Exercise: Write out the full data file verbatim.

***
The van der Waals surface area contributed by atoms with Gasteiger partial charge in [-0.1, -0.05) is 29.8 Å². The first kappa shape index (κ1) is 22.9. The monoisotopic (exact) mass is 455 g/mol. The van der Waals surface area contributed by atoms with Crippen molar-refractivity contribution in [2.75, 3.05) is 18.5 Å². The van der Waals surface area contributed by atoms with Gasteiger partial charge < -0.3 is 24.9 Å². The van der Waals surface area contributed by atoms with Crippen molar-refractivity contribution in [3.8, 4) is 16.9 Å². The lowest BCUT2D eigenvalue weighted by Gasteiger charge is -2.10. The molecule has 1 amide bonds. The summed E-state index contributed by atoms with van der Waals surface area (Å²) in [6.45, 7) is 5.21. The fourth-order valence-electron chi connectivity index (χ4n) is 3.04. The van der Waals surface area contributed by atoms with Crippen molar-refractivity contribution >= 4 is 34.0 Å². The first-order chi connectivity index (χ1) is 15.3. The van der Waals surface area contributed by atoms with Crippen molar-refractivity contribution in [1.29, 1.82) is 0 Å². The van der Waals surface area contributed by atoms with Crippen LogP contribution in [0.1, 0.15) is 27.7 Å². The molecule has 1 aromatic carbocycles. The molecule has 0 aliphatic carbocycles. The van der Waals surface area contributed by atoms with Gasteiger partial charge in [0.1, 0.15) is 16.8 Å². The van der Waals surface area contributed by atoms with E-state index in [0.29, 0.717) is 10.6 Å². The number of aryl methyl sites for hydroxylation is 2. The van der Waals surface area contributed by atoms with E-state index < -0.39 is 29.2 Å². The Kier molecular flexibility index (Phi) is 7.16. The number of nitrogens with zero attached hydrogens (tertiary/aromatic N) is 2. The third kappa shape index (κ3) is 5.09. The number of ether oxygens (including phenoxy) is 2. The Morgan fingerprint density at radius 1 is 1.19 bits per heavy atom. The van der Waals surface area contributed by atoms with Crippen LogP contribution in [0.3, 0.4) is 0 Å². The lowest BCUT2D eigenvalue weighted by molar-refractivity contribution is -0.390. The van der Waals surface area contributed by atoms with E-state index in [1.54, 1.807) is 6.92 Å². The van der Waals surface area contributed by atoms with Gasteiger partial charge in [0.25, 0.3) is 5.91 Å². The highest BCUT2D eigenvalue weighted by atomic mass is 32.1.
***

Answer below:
The van der Waals surface area contributed by atoms with Gasteiger partial charge in [-0.1, -0.05) is 29.8 Å². The first kappa shape index (κ1) is 22.9. The monoisotopic (exact) mass is 455 g/mol. The van der Waals surface area contributed by atoms with Crippen molar-refractivity contribution in [2.75, 3.05) is 18.5 Å². The van der Waals surface area contributed by atoms with Gasteiger partial charge < -0.3 is 24.9 Å². The van der Waals surface area contributed by atoms with Crippen molar-refractivity contribution in [3.8, 4) is 16.9 Å². The lowest BCUT2D eigenvalue weighted by Gasteiger charge is -2.10. The molecule has 1 amide bonds. The summed E-state index contributed by atoms with van der Waals surface area (Å²) in [6.45, 7) is 5.21. The fourth-order valence-electron chi connectivity index (χ4n) is 3.04. The van der Waals surface area contributed by atoms with Crippen molar-refractivity contribution >= 4 is 34.0 Å². The first-order chi connectivity index (χ1) is 15.3. The van der Waals surface area contributed by atoms with Crippen molar-refractivity contribution in [1.29, 1.82) is 0 Å². The van der Waals surface area contributed by atoms with Crippen LogP contribution in [0.1, 0.15) is 27.7 Å². The molecule has 1 aromatic carbocycles. The molecule has 0 aliphatic carbocycles. The van der Waals surface area contributed by atoms with Gasteiger partial charge in [0.1, 0.15) is 16.8 Å². The van der Waals surface area contributed by atoms with E-state index in [0.29, 0.717) is 10.6 Å². The number of aryl methyl sites for hydroxylation is 2. The van der Waals surface area contributed by atoms with E-state index < -0.39 is 29.2 Å². The Kier molecular flexibility index (Phi) is 7.16. The number of nitrogens with zero attached hydrogens (tertiary/aromatic N) is 2. The third kappa shape index (κ3) is 5.09. The number of ether oxygens (including phenoxy) is 2. The Morgan fingerprint density at radius 1 is 1.19 bits per heavy atom. The van der Waals surface area contributed by atoms with Crippen LogP contribution in [0.3, 0.4) is 0 Å². The lowest BCUT2D eigenvalue weighted by molar-refractivity contribution is -0.390. The van der Waals surface area contributed by atoms with E-state index in [1.54, 1.807) is 6.92 Å². The van der Waals surface area contributed by atoms with Gasteiger partial charge in [0.25, 0.3) is 5.91 Å². The highest BCUT2D eigenvalue weighted by atomic mass is 32.1.